A family of elephants came to the shore to drink, lining up in a row with their front feet in the shallows. We watched from the river, entranced, as they sucked up water in their trunks and squirted it into their mouths. They drank for a long while before turning and silently vanishing into the forest. 


     On the way back we came across a large herd of zebra right near the camp, and we spent some time watching them. A baby, several months old, peeked around his mother’s rump; he still had his fuzzy baby coat and it looked like he was wearing striped pajamas. Several adults were laying down napping under a tree, and one had a good roll in the dust.


     Back in camp we had a late lunch, and from where we sat at the table we could watch the zebras. A group of them hung out in the shade of some nearby trees, scratching each other’s’ backs and withers amicably. Their course black and white manes stood straight up. Standing together, they made a dazzling array of stripes.  


     As we were sitting around the table, Jineen looked over and saw a vervet monkey coming out of our tent. Darn, I should have zipped it tighter! Luckily he didn’t take (or leave) anything. The monkey ran up a tall tree nearby and looked down at us from a high branch. We could see an elephant not far from camp, munching on some bushes.
Gee showed us some really nice baskets that his family had woven from palm leaves. His mother, aunt, and grandmother had helped put him through school by making and selling these. They were dyed different earth-tone colors; the bark of the marula tree was boiled to make the yellow, the roots of the magic guarri bush for the darker brown, and the tan was made from the toothbrush tree. We were happy to buy some of the baskets to take home as souvenirs. 

     We went out driving again at four. We stopped to watch an elephant feeding; he would dig up a plant with his foot, pick it up with his trunk and shake the dirt off, and then pop it in his mouth. A hoopoe watched us from a tree branch, tilting his tufted head and shaking his feathers.


     We checked on the wild dogs; they were still sleeping, though they had moved a short distance. At first only two were in plain sight, but looking around we found more and more of them sleeping camouflaged in the bushes until gradually we accounted for all twelve. Every so often one of the dogs would get up and walk to a new spot and then flop back down again.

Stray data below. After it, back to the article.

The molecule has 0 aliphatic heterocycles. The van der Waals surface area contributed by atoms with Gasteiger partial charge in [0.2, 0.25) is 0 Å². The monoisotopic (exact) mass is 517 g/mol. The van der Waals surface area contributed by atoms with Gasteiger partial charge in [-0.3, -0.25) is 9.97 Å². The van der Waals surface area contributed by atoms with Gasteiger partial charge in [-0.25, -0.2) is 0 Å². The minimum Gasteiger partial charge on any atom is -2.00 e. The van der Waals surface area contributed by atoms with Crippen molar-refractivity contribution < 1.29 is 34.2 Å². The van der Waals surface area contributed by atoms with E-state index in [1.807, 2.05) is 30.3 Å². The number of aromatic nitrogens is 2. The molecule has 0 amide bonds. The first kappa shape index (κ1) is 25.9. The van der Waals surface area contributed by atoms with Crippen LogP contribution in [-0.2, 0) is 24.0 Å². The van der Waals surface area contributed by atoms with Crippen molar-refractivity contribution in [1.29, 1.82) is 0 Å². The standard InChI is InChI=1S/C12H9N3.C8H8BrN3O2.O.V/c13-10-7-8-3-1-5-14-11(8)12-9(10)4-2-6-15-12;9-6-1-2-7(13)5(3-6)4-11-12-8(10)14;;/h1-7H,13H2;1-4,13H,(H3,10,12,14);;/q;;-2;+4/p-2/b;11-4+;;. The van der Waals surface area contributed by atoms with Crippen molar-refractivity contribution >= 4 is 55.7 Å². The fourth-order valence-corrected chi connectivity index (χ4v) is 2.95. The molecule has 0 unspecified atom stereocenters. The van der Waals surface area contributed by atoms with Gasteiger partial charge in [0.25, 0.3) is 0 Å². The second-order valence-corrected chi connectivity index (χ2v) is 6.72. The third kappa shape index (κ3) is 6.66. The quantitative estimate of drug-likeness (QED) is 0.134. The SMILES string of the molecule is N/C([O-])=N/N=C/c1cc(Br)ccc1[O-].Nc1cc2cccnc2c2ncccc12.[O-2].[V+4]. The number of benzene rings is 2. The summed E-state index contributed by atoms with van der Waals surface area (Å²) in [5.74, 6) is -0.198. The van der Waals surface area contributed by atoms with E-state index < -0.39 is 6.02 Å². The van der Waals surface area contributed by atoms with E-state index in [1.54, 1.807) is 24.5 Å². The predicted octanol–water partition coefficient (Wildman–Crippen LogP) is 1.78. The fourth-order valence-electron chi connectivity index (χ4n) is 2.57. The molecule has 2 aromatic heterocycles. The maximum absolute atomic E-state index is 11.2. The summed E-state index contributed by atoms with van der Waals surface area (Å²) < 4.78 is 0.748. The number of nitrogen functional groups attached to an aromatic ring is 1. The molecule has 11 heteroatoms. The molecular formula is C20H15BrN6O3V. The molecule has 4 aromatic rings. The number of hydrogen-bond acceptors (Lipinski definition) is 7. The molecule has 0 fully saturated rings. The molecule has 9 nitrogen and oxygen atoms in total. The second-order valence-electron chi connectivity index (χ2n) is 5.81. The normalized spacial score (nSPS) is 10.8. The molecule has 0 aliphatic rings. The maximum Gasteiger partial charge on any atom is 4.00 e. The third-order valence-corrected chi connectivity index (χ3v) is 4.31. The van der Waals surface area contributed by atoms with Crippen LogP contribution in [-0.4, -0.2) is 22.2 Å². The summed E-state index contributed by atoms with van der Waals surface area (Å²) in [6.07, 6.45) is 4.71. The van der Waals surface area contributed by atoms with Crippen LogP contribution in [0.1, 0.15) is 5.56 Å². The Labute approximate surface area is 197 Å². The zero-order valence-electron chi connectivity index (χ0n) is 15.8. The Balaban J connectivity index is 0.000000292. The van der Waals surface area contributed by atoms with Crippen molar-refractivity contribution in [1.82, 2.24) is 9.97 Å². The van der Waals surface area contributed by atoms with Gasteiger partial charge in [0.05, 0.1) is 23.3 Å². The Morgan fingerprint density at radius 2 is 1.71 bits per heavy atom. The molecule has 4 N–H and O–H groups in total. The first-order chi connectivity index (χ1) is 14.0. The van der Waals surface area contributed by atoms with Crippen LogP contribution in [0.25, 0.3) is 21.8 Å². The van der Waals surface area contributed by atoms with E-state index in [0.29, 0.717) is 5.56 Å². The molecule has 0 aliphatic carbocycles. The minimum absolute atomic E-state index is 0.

Gee told us that the wild dogs hunt by sight rather than scent, so they hunt during the day, usually early morning or near dusk. They are very fast and have great endurance - they can run for hours. These effective hunters make a kill almost every day. Their main diet is impala, and they will pick one target and stay on it, even if another animal crosses their path.  Several lead dogs will run at top speed after their prey while the others fan out and follow; then they will switch off as the leaders tire - this way they wear their quarry down to exhaustion. Gee said that when an impala sees a lion it will snort a warning to alert the others; when it sees a dog it doesn’t take the time to sound the alarm – it just runs as fast as it can!


    We were just debating whether to wait in case the dogs started to hunt or to move on, when the vehicle from the other Letaka safari came to see the dogs. Gee arranged for them to radio to us if there was any action, and we drove on.
We came out to a broad open plain with a river winding through it, with a few big trees along the banks. There were large herds of zebra and waterbuck grazing together, with elephants and wildebeest behind them. It was an incredible scene, and I tried to capture it with panoramic photos.

     We spent some time watching these animals. The zebras always charm me, with their roly-poly pony-like bodies and those big round ears. Their striped manes stand up straight like a Mohawk - Gee said that if you see one with its mane laying over it is probably sick. The waterbuck have long soft fur and appear somewhat gentle and cuddly, though their sharp horns might prove otherwise.  


     In the brilliant afternoon light, we were able to observe the more handsome qualities of the wildebeest. Even though they are considered one of the Ugly Five they have a certain charm to them. Their necks and shoulders are patterned with subtle mottled black stripes; Gee explained that these are actually sweat glands - when they are running and sweating the black stripes get wider. The females’ heads are brown on top, while the males’ heads are black.   
Then we got the radio call - the wild dogs were on the move!

 ~ Continued on next page ~

"Do these rings make my butt look fat?"